Today, the Telenav OSM team has released a completely new version of the ImproveOSM web site. ImproveOSM.org is now entirely based upon the OpenStreetMap iD editor. The new ImproveOSM combines the benefits of the familiar, user-friendly iD editing environment with the power of ImproveOSM detections.

The new ImproveOSM web site based on iD
The new ImproveOSM web site based on iD

The new ImproveOSM web site showing missing roads.

Since the new web site is based on iD, it should look very familiar and you should have little trouble getting started with it. The main difference you will see is that the ImproveOSM version of iD has a special panel, which shows ImproveOSM specific options, actions and information. If you have used ImproveOSM before, these will be familiar to you. You can mark items as solved or invalid and apply filters to determine which detections you see.

I do not want to go into too much detail in this post, but I do have a quick power tip: following up on many requests from you, you can now select multiple missing road tiles more easily by pressing shift and selecting one tile. This will automatically select all adjoining tiles within the current view.

Our goal is to integrate the ImproveOSM functionality into the main iD editor over time. To make that happen, your feedback is really important, so please do not hesitate to report bugs and ideas on the project GitHub page, where the source code will also become available soon.

We hope you enjoy the new ImproveOSM web site and look forward to your feedback! Happy mapping!

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How to deal with orphan nodes in OSM?

This is a guest post by one of our Map Analyst team interns, Manuela.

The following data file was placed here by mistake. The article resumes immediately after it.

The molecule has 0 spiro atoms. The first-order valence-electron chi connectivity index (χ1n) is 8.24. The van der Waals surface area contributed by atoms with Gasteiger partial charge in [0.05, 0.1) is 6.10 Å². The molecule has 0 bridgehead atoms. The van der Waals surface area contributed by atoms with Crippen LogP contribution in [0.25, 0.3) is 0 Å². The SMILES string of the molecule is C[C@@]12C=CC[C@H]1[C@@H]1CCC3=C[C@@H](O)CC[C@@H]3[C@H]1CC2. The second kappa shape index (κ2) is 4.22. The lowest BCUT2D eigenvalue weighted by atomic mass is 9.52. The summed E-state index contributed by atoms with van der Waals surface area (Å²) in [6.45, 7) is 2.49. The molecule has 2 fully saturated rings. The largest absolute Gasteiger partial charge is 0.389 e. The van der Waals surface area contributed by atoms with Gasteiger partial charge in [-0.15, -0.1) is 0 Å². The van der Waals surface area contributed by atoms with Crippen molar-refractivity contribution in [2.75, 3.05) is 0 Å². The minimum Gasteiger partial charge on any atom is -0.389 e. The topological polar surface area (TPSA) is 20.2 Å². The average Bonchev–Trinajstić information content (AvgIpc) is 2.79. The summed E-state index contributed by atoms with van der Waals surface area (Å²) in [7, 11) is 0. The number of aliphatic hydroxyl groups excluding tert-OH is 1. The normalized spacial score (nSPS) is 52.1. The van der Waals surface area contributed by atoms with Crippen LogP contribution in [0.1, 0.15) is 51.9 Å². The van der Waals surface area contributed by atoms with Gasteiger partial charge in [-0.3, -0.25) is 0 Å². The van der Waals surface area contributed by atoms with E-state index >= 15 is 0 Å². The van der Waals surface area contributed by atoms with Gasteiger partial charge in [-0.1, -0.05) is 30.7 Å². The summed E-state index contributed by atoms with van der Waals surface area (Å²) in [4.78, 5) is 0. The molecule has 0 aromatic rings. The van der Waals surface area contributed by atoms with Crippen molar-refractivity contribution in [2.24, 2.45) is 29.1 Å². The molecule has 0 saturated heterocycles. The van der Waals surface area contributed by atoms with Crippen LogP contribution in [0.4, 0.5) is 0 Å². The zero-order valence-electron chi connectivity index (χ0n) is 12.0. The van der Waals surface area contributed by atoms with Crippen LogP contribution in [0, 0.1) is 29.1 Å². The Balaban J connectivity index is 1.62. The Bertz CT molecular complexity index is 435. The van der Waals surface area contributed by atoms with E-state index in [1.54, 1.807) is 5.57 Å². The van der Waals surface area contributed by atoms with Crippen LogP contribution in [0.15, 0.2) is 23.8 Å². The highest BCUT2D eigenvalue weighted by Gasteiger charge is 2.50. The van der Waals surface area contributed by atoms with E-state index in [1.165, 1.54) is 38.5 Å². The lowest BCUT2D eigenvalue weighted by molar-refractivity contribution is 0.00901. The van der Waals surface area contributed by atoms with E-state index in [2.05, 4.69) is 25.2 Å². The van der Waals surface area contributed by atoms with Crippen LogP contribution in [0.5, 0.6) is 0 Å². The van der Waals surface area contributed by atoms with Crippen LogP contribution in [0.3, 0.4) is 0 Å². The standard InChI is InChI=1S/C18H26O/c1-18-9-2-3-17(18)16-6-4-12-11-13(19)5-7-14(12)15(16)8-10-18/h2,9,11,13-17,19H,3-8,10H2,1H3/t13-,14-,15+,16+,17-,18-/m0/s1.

While editing the map I stumbled upon clusters of orphan nodes. Basically, orphan nodes have no tags and are not part of a way. One example here:
nodes

Some online tools report these as bugs/issues (e.g. osmose). You should be careful, though. These may have been created with a reason. Before proceeding to deletion, ask yourself:

  • Were these nodes orphan from the very beginning?
  • Is there just one orphan node in a changeset or are there many?
  • Are they arranged in a special way/shape?

If so, they may be GPS traces that could be used for mapping. And still, even nodes from GPS traces should be deleted, there is no reason to keep orphan nodes in the map AFTER you extracted all the needed information from them.

My advice: research! There are many tools to find out the history of an OSM element. To name a few: object history, WHODIDIT, OSM History Viewer, attic data etc.

You’ll probably find yourself in one of the following situations:

  • You’ve found a newbie that creates orphan nodes by mistake
  • The nodes are correct but the user forgot to add the tags
  • A Redaction bot deleted ways without deleting the corresponding nodes (read more here)

Your options:

  • Contact the creator or the used who made the last change via a changeset comment or private message (in a friendly way, of course)
  • Add relevant tags if that’s the case
  • Delete the nodes or leave a fixme tag for other users that may know the area better than you

How to find orphan nodes

Osmose will report orphan nodes clusters as issues:

orphan

In JOSM, orphan nodes (even isolated ones) can be easily found using the Search tool, with the following queries:

type:node tags:0 -child

or

type:node untagged -child

The -child tells JOSM to select only those nodes that are not part of a way.

As if that wasn’t enough already, I’ve created a map paint style that highlights orphan nodes and dims other elements. This will help you analyze the distribution of the orphan nodes without needing to select them and will help you take the decision to delete or no.

This is the default JOSM map paint style, where you can’t really see the orphan nodes that well.
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This is how the map looks like after applying the new paint style.